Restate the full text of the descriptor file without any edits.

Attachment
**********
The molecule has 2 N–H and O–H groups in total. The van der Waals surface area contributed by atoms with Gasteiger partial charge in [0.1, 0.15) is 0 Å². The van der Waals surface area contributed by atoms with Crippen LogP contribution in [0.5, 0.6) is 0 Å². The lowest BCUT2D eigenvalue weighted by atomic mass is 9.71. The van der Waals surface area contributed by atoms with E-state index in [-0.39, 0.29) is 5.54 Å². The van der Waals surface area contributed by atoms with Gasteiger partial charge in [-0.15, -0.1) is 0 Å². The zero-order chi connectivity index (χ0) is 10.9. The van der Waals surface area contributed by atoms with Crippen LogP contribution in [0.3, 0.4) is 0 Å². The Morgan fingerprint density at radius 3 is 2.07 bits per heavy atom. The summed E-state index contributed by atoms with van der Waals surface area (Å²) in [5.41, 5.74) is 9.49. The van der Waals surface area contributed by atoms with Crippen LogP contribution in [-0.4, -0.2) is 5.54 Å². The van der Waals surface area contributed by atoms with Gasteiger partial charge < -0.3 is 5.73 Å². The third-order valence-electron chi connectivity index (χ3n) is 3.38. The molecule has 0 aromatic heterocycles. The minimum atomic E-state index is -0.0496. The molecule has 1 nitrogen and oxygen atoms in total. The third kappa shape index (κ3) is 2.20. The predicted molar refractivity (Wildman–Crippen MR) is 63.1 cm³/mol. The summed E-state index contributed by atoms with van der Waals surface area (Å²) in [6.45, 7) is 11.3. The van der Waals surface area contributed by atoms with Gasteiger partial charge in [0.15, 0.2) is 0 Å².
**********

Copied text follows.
The molecule has 2 N–H and O–H groups in total. The van der Waals surface area contributed by atoms with Gasteiger partial charge in [0.1, 0.15) is 0 Å². The van der Waals surface area contributed by atoms with Crippen LogP contribution in [0.5, 0.6) is 0 Å². The lowest BCUT2D eigenvalue weighted by atomic mass is 9.71. The van der Waals surface area contributed by atoms with E-state index in [-0.39, 0.29) is 5.54 Å². The van der Waals surface area contributed by atoms with Gasteiger partial charge in [-0.15, -0.1) is 0 Å². The zero-order chi connectivity index (χ0) is 10.9. The van der Waals surface area contributed by atoms with Crippen LogP contribution in [0.3, 0.4) is 0 Å². The Morgan fingerprint density at radius 3 is 2.07 bits per heavy atom. The summed E-state index contributed by atoms with van der Waals surface area (Å²) in [5.41, 5.74) is 9.49. The van der Waals surface area contributed by atoms with Crippen LogP contribution in [-0.4, -0.2) is 5.54 Å². The van der Waals surface area contributed by atoms with Gasteiger partial charge < -0.3 is 5.73 Å². The third-order valence-electron chi connectivity index (χ3n) is 3.38. The molecule has 0 aromatic heterocycles. The minimum atomic E-state index is -0.0496. The molecule has 1 nitrogen and oxygen atoms in total. The third kappa shape index (κ3) is 2.20. The predicted molar refractivity (Wildman–Crippen MR) is 63.1 cm³/mol. The summed E-state index contributed by atoms with van der Waals surface area (Å²) in [6.45, 7) is 11.3. The van der Waals surface area contributed by atoms with Gasteiger partial charge in [0.15, 0.2) is 0 Å².